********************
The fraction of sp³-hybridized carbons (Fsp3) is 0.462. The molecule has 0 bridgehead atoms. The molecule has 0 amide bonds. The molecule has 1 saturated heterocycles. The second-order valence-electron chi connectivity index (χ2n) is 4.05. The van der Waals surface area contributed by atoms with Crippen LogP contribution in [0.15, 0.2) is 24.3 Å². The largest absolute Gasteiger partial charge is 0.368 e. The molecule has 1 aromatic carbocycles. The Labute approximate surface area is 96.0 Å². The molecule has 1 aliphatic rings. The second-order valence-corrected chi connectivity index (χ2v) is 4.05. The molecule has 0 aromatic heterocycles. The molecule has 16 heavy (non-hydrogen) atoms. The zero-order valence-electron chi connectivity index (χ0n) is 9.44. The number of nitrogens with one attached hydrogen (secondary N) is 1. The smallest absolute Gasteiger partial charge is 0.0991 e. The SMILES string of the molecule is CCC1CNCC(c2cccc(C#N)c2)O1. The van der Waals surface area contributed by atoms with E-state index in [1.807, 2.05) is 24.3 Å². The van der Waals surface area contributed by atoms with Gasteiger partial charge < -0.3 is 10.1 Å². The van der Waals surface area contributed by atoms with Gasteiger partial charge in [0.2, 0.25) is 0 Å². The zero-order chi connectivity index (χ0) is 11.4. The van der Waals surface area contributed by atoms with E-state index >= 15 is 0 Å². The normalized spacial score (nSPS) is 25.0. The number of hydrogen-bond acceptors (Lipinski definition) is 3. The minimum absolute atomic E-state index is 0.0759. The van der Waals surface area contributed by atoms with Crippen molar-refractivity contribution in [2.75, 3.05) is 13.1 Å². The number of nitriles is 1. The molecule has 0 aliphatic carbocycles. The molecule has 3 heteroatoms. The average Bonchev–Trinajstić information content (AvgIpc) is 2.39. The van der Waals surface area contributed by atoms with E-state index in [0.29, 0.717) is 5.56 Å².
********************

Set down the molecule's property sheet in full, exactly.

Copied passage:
The fraction of sp³-hybridized carbons (Fsp3) is 0.462. The molecule has 0 bridgehead atoms. The molecule has 0 amide bonds. The molecule has 1 saturated heterocycles. The second-order valence-electron chi connectivity index (χ2n) is 4.05. The van der Waals surface area contributed by atoms with Crippen LogP contribution in [0.15, 0.2) is 24.3 Å². The largest absolute Gasteiger partial charge is 0.368 e. The molecule has 1 aromatic carbocycles. The Labute approximate surface area is 96.0 Å². The molecule has 1 aliphatic rings. The second-order valence-corrected chi connectivity index (χ2v) is 4.05. The molecule has 0 aromatic heterocycles. The molecule has 16 heavy (non-hydrogen) atoms. The zero-order valence-electron chi connectivity index (χ0n) is 9.44. The number of nitrogens with one attached hydrogen (secondary N) is 1. The smallest absolute Gasteiger partial charge is 0.0991 e. The SMILES string of the molecule is CCC1CNCC(c2cccc(C#N)c2)O1. The van der Waals surface area contributed by atoms with E-state index in [1.807, 2.05) is 24.3 Å². The van der Waals surface area contributed by atoms with Gasteiger partial charge < -0.3 is 10.1 Å². The van der Waals surface area contributed by atoms with Gasteiger partial charge in [0.2, 0.25) is 0 Å². The zero-order chi connectivity index (χ0) is 11.4. The van der Waals surface area contributed by atoms with E-state index >= 15 is 0 Å². The normalized spacial score (nSPS) is 25.0. The number of hydrogen-bond acceptors (Lipinski definition) is 3. The minimum absolute atomic E-state index is 0.0759. The van der Waals surface area contributed by atoms with Crippen molar-refractivity contribution in [2.75, 3.05) is 13.1 Å². The number of nitriles is 1. The molecule has 0 aliphatic carbocycles. The molecule has 3 heteroatoms. The average Bonchev–Trinajstić information content (AvgIpc) is 2.39. The van der Waals surface area contributed by atoms with E-state index in [0.29, 0.717) is 5.56 Å².